South Indian cuisine is a complex gamut of food, flavours and cooking techniques, most of which has been influenced by local and foreign palates. Therefore, if you say the cuisine thrives on a range of idlis, it would still not be an accurate take, simply because you’d never be fully prepared to answer the follow-up question- ‘which kind of idlis?’ That’s right. There are so many kinds of idlis and each so distinct from one another, in terms of shape, size, preparation, ingredients used. You may need to reserve a few days (or years) to try all of them, but we are game. From muligapodi idli to thatte idli, there is a world of idlis waiting to be explored. Here, we give out the recipe of another classic idli preparation, the Kanchipuram Idlis.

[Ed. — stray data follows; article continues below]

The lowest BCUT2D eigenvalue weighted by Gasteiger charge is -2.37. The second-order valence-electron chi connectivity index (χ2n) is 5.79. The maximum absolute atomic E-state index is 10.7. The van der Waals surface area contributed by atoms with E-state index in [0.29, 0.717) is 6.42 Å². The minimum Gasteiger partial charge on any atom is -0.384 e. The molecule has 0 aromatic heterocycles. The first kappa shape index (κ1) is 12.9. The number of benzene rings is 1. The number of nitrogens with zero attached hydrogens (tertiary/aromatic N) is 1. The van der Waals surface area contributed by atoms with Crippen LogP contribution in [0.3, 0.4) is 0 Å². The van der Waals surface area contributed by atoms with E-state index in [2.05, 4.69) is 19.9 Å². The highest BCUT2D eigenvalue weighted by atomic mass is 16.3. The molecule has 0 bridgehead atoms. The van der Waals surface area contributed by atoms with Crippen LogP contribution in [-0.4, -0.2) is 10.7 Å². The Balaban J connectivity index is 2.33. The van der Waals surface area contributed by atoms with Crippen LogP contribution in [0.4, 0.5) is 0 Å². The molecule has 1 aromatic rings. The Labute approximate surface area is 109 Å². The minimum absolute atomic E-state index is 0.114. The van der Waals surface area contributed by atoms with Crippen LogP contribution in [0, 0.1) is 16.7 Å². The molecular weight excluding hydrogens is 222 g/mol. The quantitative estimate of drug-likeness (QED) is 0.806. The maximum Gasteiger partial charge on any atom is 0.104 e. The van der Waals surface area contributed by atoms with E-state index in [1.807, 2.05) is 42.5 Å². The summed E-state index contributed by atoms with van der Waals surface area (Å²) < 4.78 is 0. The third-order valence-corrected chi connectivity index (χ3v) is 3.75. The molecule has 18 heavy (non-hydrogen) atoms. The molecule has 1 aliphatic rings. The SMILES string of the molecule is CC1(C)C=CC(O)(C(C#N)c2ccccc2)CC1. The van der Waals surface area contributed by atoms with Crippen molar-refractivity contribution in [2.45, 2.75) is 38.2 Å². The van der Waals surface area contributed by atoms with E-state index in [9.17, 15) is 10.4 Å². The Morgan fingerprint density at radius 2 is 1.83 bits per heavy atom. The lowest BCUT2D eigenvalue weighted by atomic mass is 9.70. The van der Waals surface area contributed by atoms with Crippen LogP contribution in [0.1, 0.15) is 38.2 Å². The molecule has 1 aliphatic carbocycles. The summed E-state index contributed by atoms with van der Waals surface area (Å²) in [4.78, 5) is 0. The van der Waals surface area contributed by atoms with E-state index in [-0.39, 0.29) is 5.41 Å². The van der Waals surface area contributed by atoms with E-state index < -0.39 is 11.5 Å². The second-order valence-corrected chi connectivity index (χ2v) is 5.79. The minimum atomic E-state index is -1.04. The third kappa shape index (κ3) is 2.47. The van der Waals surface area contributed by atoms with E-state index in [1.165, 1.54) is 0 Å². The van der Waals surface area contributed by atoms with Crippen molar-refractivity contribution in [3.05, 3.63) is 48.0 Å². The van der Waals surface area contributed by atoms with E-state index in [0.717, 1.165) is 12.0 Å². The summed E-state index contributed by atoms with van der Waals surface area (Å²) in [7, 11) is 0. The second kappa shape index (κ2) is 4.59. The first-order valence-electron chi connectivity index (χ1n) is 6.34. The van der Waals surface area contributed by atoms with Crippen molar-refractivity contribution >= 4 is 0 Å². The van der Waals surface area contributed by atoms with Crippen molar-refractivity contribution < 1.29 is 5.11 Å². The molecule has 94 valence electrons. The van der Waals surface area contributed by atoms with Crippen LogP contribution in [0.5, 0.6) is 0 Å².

Kanchipuram idlis are a feast for those who never mind that extra dash of spices. It is usually flavoured with pepper, ginger powder and cumin. It is traditionally steamed in a bamboo basket, which is lined with bauhinia leaves also known as kachnar in Hindi and mountain ebony in English. These leaves impart a hot and bold flavour to the idlis. It is said that these idlis were served as naivedeyam or bhog to the idol of Lord Vishnu in the temple of Varadharaja Perumal, Kanchipuram, Tamil Nadu, from where they got their name.  

Now, of course, you can use a variety of modern kitchen equipment to make these idlis. These idlis are also renowned for their distinct shape of a thick disc. Many experimental cooks make these idlis in tumblers on a pan and slice them later (just like dhoklas) to get that lovely shape.  

It is up to you weather you want to go with the batter that is soaked overnight or an instant one, but do make sure that the proportion of urad dal used here is slightly more.  

Here’s a delicious and super easy recipe of Kanchipuram Idlis you can try today.